Completed surveys were returned by 67% of the sample (n = 483) at baseline final med. Of those, 232 (48%, or 32% of all interns) responded to the follow-up intern survey in June 2018. As the primary outcomes of interest were factors associated with specialty choice at intern, those who did not respond (n = 9), selected ‘not sure’ (n = 3) and/or ‘other’ (n = 10) for specialty choice at the follow-up intern survey were removed, providing a final sample size of n = 210 (Fig. 1) for analysis of factors of influence. One intern who selected Medicine had selected ‘Other’ for specialty choice at baseline and was therefore excluded for analysis of recall bias in change of specialty (n = 209).
The sample size was sufficient only to identify factors associated with the choice of the three major specialties – Medicine, Surgery and General Practice - and was not adequate to systematically examine interactions between all predictor variables.
At follow-up intern, the responding interns were comprised of 54% (n = 113) women and n = 97 men, of which 65% (n = 130) entered study by DEM. The responding intern sample was considered representative of the overall sampling frame (56% women and 66% DEM).
The average age was 26 years (IQR 24–28). Analysis of variance showed a significant difference in age by specialty choice F(4, 192) = 6.58, p < 0.001, with Bonferroni adjusted tests showing those choosing General Practice (M = 28.6) being significantly older than those choosing Surgery (M = 25.9), p < 0.001; Medicine (M = 26.2), p = 0.001, and Anaesthesia (M = 25.3), p = 0.002. Analysis of variance showed GEM doctors (M = 29 years) were significantly older than DEM doctors (M = 25 years) p < 0.001).
Factors of influence – all specialties
Figure 2 presents the responses to the rating of factors of influence. The shaded bars to the right of the centre line represent the percentage of respondents who rated the factor ‘important’ (light) and ‘very important’ (dark). The shaded bars to the left of the centre line represent the percentage of respondents who rated the factor as ‘not very important’ (light) and ‘not at all important’ (dark).
The five factors rated as most influential to the respondents were ‘Own aptitude’, ‘Work-life balance’, ‘What I really want to do’, ‘Intellectual challenge’ and ‘Acceptable hours/working conditions’ – with over 90% of respondents rating these factors as ‘important’ or ‘very important’. The two factors rated as least important influences were ‘Current financial debt’ and ‘Inclinations before medical school’, rated by over 75% of respondents as ‘not at all important’ or ‘not very important’.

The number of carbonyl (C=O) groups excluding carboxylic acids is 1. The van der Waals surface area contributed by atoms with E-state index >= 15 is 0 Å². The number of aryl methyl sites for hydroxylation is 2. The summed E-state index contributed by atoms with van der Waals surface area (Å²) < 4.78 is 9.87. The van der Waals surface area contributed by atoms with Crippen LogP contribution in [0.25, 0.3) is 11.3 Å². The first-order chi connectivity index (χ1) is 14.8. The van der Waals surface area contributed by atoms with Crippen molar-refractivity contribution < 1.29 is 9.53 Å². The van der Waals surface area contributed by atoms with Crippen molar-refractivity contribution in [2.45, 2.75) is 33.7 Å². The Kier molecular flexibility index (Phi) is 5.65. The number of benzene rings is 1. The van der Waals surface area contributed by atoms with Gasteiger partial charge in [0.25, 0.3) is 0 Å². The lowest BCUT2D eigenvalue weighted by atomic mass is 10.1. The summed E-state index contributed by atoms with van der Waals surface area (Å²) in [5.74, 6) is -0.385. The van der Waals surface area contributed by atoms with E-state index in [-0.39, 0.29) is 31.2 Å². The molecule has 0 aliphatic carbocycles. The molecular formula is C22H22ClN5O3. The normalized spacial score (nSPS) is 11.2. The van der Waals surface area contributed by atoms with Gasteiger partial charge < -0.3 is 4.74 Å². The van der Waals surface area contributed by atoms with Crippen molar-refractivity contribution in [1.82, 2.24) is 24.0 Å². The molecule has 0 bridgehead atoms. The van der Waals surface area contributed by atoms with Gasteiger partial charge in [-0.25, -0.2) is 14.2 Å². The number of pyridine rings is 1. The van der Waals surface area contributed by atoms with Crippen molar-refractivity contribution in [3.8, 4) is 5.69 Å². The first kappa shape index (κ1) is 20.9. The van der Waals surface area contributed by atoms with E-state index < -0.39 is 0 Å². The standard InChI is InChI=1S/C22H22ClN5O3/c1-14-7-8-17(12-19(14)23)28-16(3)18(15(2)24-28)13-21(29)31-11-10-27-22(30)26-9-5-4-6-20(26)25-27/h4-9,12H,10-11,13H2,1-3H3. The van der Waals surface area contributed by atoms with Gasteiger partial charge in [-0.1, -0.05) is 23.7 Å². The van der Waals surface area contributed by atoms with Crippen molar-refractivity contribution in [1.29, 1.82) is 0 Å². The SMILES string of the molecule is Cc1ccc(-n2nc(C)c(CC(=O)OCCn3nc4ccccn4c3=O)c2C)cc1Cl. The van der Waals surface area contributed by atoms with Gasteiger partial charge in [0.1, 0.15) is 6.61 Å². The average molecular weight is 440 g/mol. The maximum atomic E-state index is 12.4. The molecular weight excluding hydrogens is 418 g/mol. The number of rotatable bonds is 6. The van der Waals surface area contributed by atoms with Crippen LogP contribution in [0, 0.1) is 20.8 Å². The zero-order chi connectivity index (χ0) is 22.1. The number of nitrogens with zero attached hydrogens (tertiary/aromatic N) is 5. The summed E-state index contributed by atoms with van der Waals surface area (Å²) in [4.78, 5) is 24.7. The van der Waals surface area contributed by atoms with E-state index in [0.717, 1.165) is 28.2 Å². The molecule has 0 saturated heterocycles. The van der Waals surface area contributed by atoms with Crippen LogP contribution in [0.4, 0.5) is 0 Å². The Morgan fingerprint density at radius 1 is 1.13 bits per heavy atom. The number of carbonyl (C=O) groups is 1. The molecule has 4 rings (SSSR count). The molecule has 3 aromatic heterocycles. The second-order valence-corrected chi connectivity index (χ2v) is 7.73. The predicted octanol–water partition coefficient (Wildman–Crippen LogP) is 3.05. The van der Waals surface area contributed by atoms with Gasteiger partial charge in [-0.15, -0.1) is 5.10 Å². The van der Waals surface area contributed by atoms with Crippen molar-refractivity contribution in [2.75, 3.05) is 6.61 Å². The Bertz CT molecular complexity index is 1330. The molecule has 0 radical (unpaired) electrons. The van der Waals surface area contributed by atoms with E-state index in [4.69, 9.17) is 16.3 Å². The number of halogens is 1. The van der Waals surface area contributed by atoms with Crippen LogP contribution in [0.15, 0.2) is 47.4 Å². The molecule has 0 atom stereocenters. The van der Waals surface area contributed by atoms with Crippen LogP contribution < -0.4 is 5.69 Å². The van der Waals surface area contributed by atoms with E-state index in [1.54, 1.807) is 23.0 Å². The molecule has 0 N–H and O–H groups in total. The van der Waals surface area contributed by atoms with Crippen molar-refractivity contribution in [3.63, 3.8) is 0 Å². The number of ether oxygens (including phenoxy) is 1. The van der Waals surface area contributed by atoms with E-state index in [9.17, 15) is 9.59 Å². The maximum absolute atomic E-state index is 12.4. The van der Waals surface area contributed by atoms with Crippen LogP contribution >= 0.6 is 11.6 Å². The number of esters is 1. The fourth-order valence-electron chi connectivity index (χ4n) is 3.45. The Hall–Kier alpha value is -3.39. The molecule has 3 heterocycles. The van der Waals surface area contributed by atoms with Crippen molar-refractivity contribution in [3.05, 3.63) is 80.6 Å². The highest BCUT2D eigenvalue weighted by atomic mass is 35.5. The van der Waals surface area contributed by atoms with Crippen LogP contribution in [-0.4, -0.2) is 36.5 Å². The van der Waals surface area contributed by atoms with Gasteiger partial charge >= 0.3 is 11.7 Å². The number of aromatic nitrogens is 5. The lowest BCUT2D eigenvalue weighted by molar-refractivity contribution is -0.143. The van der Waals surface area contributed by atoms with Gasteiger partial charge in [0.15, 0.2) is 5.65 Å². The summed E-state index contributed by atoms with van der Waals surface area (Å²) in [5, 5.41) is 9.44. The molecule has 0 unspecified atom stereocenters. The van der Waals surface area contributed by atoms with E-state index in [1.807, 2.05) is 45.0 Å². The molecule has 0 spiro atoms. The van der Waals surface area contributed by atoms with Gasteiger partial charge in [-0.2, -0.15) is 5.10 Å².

Change of specialty
Table 2 presents the top most popular choices of speciality made at baseline final med cross-tabulated with choice made at follow-up intern survey, 18 months later. The specialty choice of Medicine and Surgery were most consistent across the two time periods: of those who chose Medicine (n = 75) at baseline final med, 81% (n = 61) remained with Medicine as first choice in the follow-up intern survey. Similarly, of those who chose Surgery at baseline final med (n = 43), 86% (n = 37) chose Surgery 18 months later.
The overall balance between the three specialties remains similar at each timepoint (marginal homogeneity p = 0.421) with participants switching away from a specialty being balanced by others switching into it.
Additional analysis of specialty choice at each timepoint found that DEM graduates were less likely than GEM graduates to choose GP at baseline final med (p = 0.025).
For the analysis of recall bias those with ‘undecided’ specialty choice at baseline final med (n = 36) were excluded. During the follow-up intern survey, once respondents indicated their choice of specialty, they were asked if their specialty choice had changed since they had graduated (Yes/No). Twenty-eight percent (n = 49) responded that they had changed their specialty choice since graduation.
Table 3 presents levels of consistency between the recall (captured in the follow-up intern survey) and original first choice specialty selection made at baseline final med survey. Of the 49 respondents (28%) reporting a change of specialty, 13 (27%) of these selected the same specialty in the two surveys; of the 121 (69%) respondents reporting no change in specialty, 22 (18%) chose a different specialty at the follow-up intern survey. McNemar’s test for symmetry indicates that recall accuracy was not influenced by whether a change in specialty choice was made or not (p = 0.175).
Factors of influence in long term specialty choice
Analyses of influences on specialty choice, as reported in the follow-up intern survey, were restricted to the three categories of specialty with n > 20 respondents: General Practice, Medicine and Surgery. Table 4 presents predictor variables with significance at the 95% level for associations with these specialties.
Age, sex and study pathway (DEM/GEM) were each significantly associated with specialty choice. Sex was not collinear with either age or study pathway, but age and study pathway were collinear (r = 0.678, p < 0.001). When adjusted for age and sex, study pathway lost significance; however both age and sex remained significant predictors when corrected for the two remaining significant predictors. Therefore all predictors of specialty choice were corrected for both age and sex. Presented in Table 5 (unadjusted) and Table 6 (adjusted) are associations of demographic and training characteristics, and also factors rated by respondents as influential on their specialty choice at the follow-up intern survey (see Fig. 2).